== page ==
A new survey, focussed on the way different sectors approach technology, has revealed a mismatch between the views of firstline health workers and executives.
The research, commissioned by Microsoft, highlighted an eagerness among firstline health workers to engage with technology, yet 88 per cent of health sector managers who responded said one of the challenges of digital transformation was getting departments to overcome the fear of massive change.
Analyst firm YouGov surveyed 1390 working adults for Microsoft in September this year. It focussed on four sectors – health, retail, financial services and manufacturing.
Of the firstline health workers surveyed, just under two thirds believe that digital technology will help revolutionise the healthcare industry while 59 per cent want to work for digitally enabled organisations.
The vast majority (85 per cent) believe technology can help streamline processes, freeing them up for more direct care.
While firstline health workers acknowledge these benefits to technology, more than two thirds feared that automation leads to job losses.
Microsoft suggested this issue, as well as why managers feel there is departmental resistance to change could be put down to a lack of communication.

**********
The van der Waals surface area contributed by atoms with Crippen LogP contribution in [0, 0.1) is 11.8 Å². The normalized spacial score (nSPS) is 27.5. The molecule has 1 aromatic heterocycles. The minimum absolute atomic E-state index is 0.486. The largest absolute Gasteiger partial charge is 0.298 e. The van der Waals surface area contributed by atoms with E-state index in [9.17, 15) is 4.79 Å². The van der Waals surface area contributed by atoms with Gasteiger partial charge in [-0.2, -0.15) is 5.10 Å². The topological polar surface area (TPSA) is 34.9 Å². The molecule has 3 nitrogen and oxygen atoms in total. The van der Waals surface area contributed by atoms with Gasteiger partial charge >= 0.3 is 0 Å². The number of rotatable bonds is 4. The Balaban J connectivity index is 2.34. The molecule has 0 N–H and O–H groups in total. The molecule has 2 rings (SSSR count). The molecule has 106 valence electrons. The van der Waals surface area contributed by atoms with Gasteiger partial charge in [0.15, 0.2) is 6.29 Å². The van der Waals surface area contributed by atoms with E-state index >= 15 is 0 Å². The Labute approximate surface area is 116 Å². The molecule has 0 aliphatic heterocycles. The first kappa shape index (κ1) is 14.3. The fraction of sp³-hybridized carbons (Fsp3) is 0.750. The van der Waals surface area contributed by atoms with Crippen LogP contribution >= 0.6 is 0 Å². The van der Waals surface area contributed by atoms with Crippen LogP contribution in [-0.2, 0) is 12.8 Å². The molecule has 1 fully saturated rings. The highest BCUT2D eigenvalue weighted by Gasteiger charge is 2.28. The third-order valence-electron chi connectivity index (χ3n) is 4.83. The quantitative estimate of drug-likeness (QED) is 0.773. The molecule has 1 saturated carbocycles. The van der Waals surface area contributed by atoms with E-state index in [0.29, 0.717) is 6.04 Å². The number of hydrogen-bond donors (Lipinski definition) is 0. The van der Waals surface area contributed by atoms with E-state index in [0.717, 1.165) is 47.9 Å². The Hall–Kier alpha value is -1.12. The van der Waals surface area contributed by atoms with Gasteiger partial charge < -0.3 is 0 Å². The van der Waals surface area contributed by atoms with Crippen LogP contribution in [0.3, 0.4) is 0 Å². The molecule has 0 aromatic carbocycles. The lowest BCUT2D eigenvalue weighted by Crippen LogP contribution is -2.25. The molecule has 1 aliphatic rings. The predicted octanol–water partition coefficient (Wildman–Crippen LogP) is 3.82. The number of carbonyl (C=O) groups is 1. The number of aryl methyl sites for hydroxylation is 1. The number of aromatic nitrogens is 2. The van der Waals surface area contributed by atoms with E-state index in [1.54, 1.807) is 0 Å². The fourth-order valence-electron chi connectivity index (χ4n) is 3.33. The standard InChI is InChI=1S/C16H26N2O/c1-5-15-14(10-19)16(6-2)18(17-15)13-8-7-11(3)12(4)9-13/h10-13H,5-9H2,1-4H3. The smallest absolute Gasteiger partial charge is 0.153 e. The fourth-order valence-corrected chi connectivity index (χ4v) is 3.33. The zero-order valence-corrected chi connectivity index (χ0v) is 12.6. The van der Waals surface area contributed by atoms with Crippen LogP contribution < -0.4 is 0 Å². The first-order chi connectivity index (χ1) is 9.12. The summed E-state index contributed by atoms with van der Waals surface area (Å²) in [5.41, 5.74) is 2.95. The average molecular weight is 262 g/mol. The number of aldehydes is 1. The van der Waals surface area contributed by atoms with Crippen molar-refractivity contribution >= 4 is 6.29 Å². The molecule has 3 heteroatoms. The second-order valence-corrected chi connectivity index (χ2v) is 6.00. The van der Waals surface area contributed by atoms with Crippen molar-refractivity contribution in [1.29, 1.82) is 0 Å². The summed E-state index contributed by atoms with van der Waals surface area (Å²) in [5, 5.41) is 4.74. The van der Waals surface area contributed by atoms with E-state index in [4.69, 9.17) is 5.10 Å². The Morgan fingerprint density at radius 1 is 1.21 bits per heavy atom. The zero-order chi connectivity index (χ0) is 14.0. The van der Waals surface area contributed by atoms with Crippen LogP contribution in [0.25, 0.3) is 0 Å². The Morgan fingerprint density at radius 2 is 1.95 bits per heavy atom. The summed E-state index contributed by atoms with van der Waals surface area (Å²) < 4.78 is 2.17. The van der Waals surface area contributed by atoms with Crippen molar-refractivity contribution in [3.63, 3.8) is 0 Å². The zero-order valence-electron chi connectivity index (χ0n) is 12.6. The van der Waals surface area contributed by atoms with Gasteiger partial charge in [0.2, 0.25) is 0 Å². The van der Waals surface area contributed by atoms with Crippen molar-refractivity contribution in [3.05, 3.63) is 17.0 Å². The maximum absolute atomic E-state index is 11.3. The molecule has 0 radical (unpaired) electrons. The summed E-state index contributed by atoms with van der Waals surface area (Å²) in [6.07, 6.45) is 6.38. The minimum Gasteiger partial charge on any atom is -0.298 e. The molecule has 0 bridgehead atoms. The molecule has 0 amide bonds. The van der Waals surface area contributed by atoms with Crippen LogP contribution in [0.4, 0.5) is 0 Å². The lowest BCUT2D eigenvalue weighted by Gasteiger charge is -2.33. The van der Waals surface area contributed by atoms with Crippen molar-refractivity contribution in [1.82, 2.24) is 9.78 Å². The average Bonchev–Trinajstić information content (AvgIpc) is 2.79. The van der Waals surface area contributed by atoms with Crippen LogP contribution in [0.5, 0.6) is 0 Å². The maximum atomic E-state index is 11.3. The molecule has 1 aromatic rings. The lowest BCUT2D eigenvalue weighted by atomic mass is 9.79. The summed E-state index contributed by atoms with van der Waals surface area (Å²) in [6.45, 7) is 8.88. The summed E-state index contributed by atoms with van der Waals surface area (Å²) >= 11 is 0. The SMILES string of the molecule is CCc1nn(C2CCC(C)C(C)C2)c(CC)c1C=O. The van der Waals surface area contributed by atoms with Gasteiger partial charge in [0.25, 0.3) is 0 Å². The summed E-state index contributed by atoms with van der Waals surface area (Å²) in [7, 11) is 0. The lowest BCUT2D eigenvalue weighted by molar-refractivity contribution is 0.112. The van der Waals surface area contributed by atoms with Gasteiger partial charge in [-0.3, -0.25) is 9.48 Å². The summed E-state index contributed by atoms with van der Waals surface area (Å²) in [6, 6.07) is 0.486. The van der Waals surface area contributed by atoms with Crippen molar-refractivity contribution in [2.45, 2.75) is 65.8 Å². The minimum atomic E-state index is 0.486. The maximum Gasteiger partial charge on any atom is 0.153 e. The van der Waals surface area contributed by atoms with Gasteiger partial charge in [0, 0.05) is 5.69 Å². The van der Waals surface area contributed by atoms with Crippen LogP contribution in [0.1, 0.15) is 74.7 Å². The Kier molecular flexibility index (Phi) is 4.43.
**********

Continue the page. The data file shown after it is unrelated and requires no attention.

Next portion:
More than a third of firstline workers said their organisation is not effective in communicating digital transformations, while 61 per cent said they don’t have an active and participatory role in how technology is deployed.
While 75 per cent of health sector managers said that they knew what the organisation was doing with respect to digital technologies, this plunged to 41 per cent among firstline workers.
Ian Heard, general manager of digital workplace & collaboration at Microsoft Australia, said firstline workers are still being updated in team meetings or even via old-fashioned cork noticeboards.
Heard said the survey, which was released to coincide with the launch of Microsoft 365 F1, highlights the importance of encouraging workers, regardless of their position in the organisation, to give and receive constructive feedback.
Organisations that engage frontline workers in their digital transformation initiatives – ensuring they were inclusive, simple and effective, supporting firstline creativity and teamwork while preserving enterprise and employee security – would find themselves better placed to succeed with strategic priorities, he added.
"Digital transformation is powerful but everyone needs access,” Heard said. “Firstline workers are the key to the next wave of successful digital transformation and sustained competitiveness."
Nursing Review unpacked more of the survey's findings with Heard and got his thoughts on how to better engage staff in digital transformation initiatives.Do you have an idea for a story?
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